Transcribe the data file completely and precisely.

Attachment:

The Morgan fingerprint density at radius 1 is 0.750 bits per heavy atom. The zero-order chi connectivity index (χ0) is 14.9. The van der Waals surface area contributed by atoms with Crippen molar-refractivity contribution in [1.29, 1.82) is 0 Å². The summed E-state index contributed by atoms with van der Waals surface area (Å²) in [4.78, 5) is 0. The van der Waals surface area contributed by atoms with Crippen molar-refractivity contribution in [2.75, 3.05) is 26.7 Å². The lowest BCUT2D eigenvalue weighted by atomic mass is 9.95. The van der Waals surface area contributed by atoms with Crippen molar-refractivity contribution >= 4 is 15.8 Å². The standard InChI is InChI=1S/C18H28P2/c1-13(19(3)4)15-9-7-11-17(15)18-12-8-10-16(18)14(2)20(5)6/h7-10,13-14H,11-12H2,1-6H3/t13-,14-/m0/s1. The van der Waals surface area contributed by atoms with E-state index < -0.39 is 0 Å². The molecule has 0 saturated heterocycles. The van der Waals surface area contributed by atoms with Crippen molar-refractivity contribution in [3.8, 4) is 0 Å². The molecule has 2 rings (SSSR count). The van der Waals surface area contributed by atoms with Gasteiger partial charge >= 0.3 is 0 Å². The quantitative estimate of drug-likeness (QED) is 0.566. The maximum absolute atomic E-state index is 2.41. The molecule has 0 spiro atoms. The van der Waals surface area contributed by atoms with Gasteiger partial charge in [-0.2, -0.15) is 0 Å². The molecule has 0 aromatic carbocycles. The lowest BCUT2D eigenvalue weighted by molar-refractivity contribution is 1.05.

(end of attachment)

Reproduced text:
The Morgan fingerprint density at radius 1 is 0.750 bits per heavy atom. The zero-order chi connectivity index (χ0) is 14.9. The van der Waals surface area contributed by atoms with Crippen molar-refractivity contribution in [1.29, 1.82) is 0 Å². The summed E-state index contributed by atoms with van der Waals surface area (Å²) in [4.78, 5) is 0. The van der Waals surface area contributed by atoms with Crippen molar-refractivity contribution in [2.75, 3.05) is 26.7 Å². The lowest BCUT2D eigenvalue weighted by atomic mass is 9.95. The van der Waals surface area contributed by atoms with Crippen molar-refractivity contribution >= 4 is 15.8 Å². The standard InChI is InChI=1S/C18H28P2/c1-13(19(3)4)15-9-7-11-17(15)18-12-8-10-16(18)14(2)20(5)6/h7-10,13-14H,11-12H2,1-6H3/t13-,14-/m0/s1. The van der Waals surface area contributed by atoms with E-state index < -0.39 is 0 Å². The molecule has 0 saturated heterocycles. The van der Waals surface area contributed by atoms with Crippen molar-refractivity contribution in [3.8, 4) is 0 Å². The molecule has 2 rings (SSSR count). The van der Waals surface area contributed by atoms with Gasteiger partial charge >= 0.3 is 0 Å². The quantitative estimate of drug-likeness (QED) is 0.566. The maximum absolute atomic E-state index is 2.41. The molecule has 0 spiro atoms. The van der Waals surface area contributed by atoms with Gasteiger partial charge in [-0.2, -0.15) is 0 Å². The molecule has 0 aromatic carbocycles. The lowest BCUT2D eigenvalue weighted by molar-refractivity contribution is 1.05.